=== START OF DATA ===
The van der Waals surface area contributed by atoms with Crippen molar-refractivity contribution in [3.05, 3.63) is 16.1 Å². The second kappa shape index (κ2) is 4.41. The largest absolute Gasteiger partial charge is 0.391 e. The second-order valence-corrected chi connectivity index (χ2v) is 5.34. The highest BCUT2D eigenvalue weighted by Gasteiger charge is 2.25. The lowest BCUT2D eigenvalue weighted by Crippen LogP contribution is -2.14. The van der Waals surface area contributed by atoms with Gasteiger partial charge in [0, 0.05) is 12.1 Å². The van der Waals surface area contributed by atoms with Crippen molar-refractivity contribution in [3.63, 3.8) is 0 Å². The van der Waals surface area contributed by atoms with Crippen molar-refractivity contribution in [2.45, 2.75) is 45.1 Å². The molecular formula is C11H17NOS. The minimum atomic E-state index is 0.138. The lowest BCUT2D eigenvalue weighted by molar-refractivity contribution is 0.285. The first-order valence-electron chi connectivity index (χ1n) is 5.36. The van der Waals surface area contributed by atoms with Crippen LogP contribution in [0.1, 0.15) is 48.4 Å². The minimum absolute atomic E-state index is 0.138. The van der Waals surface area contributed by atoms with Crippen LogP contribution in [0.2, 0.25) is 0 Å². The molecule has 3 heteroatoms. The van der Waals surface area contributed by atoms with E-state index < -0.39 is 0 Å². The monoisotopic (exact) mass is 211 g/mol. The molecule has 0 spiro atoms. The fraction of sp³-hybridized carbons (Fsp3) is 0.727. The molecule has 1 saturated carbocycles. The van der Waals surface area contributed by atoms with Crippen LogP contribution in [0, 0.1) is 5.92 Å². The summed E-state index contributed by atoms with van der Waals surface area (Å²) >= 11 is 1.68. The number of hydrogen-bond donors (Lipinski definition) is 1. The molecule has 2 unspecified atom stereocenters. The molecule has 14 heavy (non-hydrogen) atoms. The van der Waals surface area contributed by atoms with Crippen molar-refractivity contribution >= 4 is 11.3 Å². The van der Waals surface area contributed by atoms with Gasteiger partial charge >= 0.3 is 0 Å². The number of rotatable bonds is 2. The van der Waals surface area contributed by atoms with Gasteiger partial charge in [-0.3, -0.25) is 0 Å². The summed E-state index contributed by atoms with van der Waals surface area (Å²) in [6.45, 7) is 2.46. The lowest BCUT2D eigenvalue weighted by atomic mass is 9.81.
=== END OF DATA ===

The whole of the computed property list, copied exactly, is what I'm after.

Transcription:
The van der Waals surface area contributed by atoms with Crippen molar-refractivity contribution in [3.05, 3.63) is 16.1 Å². The second kappa shape index (κ2) is 4.41. The largest absolute Gasteiger partial charge is 0.391 e. The second-order valence-corrected chi connectivity index (χ2v) is 5.34. The highest BCUT2D eigenvalue weighted by Gasteiger charge is 2.25. The lowest BCUT2D eigenvalue weighted by Crippen LogP contribution is -2.14. The van der Waals surface area contributed by atoms with Gasteiger partial charge in [0, 0.05) is 12.1 Å². The van der Waals surface area contributed by atoms with Crippen molar-refractivity contribution in [3.63, 3.8) is 0 Å². The van der Waals surface area contributed by atoms with Crippen molar-refractivity contribution in [2.45, 2.75) is 45.1 Å². The molecular formula is C11H17NOS. The minimum atomic E-state index is 0.138. The lowest BCUT2D eigenvalue weighted by molar-refractivity contribution is 0.285. The first-order valence-electron chi connectivity index (χ1n) is 5.36. The van der Waals surface area contributed by atoms with Crippen LogP contribution in [0.1, 0.15) is 48.4 Å². The minimum absolute atomic E-state index is 0.138. The van der Waals surface area contributed by atoms with Crippen LogP contribution in [0.2, 0.25) is 0 Å². The molecule has 3 heteroatoms. The van der Waals surface area contributed by atoms with E-state index < -0.39 is 0 Å². The monoisotopic (exact) mass is 211 g/mol. The molecule has 0 spiro atoms. The fraction of sp³-hybridized carbons (Fsp3) is 0.727. The molecule has 1 saturated carbocycles. The van der Waals surface area contributed by atoms with Crippen LogP contribution in [0, 0.1) is 5.92 Å². The summed E-state index contributed by atoms with van der Waals surface area (Å²) >= 11 is 1.68. The number of hydrogen-bond donors (Lipinski definition) is 1. The molecule has 2 unspecified atom stereocenters. The molecule has 14 heavy (non-hydrogen) atoms. The van der Waals surface area contributed by atoms with Crippen molar-refractivity contribution >= 4 is 11.3 Å². The van der Waals surface area contributed by atoms with Gasteiger partial charge >= 0.3 is 0 Å². The number of rotatable bonds is 2. The van der Waals surface area contributed by atoms with Gasteiger partial charge in [-0.3, -0.25) is 0 Å². The summed E-state index contributed by atoms with van der Waals surface area (Å²) in [6.45, 7) is 2.46. The lowest BCUT2D eigenvalue weighted by atomic mass is 9.81.